Passenger Trains vs. Freight Trains
What Is The Difference Between Passenger Trains and Freight Trains
The differences between transport and freight trains are numerous, ranging from technical to operational. In this article, we’ll take a deeper dive into the main differences and what trains, in the day when electric cars are all the buzz (pardon the pun), have to offer.
So let’s dive right in.
The Technical Differences
First off: We all know to one extent or another what passenger trains are. But what are freight trains? They are trains specifically designed to be able to haul the maximum possible amount of cargo (freight).
If we want to be really nerdy about it, we can define a train (as a general term) as one or more railway vehicles capable of movement. This movement is fixed (by the railway) and it’s usually powered by one or more locomotives. There are usually several unpowered vehicles (cars/wagons) attached to the locomotives in a fixed formation.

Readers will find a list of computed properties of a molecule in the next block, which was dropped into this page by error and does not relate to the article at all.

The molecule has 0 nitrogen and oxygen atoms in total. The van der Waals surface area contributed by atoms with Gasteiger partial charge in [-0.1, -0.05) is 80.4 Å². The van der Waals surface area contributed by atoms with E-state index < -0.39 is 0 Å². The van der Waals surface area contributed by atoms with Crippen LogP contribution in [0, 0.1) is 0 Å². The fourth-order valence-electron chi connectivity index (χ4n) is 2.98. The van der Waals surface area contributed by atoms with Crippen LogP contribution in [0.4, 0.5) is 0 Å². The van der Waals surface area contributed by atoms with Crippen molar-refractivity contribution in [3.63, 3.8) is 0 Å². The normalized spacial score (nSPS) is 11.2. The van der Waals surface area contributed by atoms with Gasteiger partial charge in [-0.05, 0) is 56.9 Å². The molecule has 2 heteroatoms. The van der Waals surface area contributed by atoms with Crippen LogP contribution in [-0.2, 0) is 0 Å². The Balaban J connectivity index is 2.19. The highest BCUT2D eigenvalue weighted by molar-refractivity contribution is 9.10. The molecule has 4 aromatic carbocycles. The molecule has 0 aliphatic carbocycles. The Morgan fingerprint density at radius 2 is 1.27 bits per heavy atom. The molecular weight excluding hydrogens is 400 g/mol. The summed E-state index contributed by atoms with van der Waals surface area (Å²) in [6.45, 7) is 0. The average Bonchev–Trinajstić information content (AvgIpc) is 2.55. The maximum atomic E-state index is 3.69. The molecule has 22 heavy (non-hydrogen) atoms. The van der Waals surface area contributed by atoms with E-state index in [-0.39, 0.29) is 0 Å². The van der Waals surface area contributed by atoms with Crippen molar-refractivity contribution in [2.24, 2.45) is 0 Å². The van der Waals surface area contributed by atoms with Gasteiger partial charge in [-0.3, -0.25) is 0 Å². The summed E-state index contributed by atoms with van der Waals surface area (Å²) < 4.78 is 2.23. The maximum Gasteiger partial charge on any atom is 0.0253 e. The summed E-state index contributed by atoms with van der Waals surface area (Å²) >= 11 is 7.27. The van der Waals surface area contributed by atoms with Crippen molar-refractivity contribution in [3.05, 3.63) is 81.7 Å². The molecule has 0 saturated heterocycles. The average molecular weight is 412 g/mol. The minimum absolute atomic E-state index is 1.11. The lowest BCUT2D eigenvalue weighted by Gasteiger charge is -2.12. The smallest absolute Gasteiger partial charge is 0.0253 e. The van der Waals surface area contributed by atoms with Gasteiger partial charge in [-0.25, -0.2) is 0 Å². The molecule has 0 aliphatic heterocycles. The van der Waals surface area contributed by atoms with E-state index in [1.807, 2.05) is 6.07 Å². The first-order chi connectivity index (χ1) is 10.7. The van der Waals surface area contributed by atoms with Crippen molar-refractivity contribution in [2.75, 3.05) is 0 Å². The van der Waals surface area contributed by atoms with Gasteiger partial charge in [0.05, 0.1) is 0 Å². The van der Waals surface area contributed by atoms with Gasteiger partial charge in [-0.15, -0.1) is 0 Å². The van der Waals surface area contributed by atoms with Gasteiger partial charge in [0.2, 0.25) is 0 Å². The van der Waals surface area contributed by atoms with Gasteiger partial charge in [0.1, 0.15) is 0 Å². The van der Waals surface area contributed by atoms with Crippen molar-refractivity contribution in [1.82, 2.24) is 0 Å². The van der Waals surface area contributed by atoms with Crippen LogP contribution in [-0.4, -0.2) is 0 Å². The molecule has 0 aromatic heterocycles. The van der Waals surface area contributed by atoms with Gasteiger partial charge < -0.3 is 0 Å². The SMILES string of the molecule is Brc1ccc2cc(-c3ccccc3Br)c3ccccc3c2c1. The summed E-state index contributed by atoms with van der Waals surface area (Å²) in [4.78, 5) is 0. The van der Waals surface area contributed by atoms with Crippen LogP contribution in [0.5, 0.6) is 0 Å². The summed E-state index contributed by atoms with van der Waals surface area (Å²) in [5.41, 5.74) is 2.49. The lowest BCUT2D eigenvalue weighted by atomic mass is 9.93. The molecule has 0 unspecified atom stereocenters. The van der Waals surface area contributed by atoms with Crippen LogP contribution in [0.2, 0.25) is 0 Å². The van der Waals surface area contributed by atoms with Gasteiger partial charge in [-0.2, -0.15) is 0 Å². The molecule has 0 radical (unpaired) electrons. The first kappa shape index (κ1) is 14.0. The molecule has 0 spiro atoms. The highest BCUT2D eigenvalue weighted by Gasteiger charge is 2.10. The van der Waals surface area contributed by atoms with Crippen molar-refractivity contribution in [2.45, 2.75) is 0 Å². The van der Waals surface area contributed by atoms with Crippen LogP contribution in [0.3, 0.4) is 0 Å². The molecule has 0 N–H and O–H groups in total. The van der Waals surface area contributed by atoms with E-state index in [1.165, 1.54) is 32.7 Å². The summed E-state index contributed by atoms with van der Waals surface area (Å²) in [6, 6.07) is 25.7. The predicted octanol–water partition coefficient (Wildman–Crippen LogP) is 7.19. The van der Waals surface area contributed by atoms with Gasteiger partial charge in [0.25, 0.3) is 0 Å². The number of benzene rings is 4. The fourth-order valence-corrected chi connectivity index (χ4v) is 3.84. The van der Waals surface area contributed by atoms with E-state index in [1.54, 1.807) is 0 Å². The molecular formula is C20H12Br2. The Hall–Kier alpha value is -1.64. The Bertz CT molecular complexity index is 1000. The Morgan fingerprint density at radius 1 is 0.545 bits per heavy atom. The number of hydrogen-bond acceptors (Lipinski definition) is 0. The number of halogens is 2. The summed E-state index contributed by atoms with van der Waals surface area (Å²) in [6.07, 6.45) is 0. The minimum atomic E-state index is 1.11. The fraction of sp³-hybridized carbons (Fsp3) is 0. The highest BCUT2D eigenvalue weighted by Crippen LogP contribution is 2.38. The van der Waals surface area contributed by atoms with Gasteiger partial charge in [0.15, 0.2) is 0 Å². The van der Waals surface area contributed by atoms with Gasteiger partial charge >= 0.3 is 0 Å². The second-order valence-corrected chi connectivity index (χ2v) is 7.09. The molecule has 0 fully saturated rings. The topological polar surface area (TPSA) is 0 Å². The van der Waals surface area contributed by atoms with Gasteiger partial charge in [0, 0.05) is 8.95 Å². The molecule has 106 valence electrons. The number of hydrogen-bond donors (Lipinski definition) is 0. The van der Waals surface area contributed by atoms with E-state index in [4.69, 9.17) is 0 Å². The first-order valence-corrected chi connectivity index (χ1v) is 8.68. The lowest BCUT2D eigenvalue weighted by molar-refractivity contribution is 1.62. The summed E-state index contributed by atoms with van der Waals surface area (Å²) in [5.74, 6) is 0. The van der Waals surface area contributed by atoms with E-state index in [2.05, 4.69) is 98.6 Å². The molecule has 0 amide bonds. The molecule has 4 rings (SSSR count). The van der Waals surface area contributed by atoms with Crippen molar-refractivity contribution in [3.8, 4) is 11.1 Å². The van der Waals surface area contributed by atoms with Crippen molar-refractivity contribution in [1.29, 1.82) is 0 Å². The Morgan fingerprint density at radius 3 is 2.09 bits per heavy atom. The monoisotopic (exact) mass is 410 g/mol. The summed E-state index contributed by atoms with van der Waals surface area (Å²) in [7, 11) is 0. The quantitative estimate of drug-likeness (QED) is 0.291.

To put it succinctly, passenger trains accelerate much faster and break much faster than freight trains. They are also much lighter, as a passenger train filled with all of the equipment weighs about as much as an empty freight train.
Now let’s get into it less succinctly.
The obvious difference is that one is built for hauling heavy cargo while the other is designed to transport people. That means that, as we mentioned before, passenger trains will usually be powered by one locomotive while freight trains can be powered by as many as four.
Along with the obvious visual aspect, the differences don’t stop there.
For various reasons, freight trains have much lower speed limitations than passenger trains. One of these reasons is that freight weighs much more than passengers. That means that freight trains are much more difficult to get going or stop due to momentum.